"Emergency medicine is a particularly challenging field. Nurses have a lot of responsibility -- not to suggest that they don't in other areas -- but they particularly have a lot in emergency medicine. They have to have a tremendous breadth of knowledge and very good judgment, because they're right there when a patient's condition can be changing from minute to minute. They need to know when to react and when not to and how to prioritize things. Do we have enough nurses? Yes we do, but it's an ongoing struggle to maintain that balance."
The peak times in the ER are consistent but not always predictable. "They're generally between 10:00 and 11:00 a.m. up until midnight. Days of the week have no reliable pattern. Mondays tend to be busy. I wonder if people save up their complaints over the weekend and present what they haven't resolved on Monday -- but that's not hard and fast. Holidays...frequently the day of the holiday is not very busy, but the day after the holiday is. It's definitely worse in the winter months from December through February, because of viral illnesses and upper-respiratory infections. People will come in for those as well as all the complications -- the pneumonias, the exacerbation of asthma -- and all that travels along with viral illnesses. That's been the case as far back as I can remember."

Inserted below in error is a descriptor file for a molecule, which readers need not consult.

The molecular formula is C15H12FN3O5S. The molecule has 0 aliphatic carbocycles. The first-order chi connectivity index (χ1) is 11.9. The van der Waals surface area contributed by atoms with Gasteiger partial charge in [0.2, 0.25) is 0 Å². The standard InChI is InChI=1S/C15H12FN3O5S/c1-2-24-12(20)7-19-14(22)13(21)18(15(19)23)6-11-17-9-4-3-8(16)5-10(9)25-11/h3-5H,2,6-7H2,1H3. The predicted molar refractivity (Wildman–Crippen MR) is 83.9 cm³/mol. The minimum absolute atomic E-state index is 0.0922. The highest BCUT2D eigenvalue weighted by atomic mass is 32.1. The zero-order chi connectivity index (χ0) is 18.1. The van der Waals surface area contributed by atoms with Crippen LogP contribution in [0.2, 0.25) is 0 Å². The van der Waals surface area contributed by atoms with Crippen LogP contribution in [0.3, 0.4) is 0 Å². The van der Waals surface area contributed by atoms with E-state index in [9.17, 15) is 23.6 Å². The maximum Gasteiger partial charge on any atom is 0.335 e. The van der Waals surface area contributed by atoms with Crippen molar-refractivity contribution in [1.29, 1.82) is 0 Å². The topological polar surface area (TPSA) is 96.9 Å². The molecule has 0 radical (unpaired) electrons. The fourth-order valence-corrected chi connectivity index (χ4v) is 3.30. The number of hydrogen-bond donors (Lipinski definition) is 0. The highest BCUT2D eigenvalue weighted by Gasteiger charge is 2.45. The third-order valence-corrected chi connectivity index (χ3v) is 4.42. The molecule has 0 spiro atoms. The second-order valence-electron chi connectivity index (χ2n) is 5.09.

Guss's memory stretches back for 22 years of emergency-medicine experience. "I've been doing this for a long time. I also used to fly on the Life-Flight helicopter as a physician crew member. I've seen a fair amount of very dramatic events. What makes emergency medicine very exciting and enthralling, but also very stressful, is that you can't predict what's going to happen. At any given moment at any given time," he laughs, "anything can happen."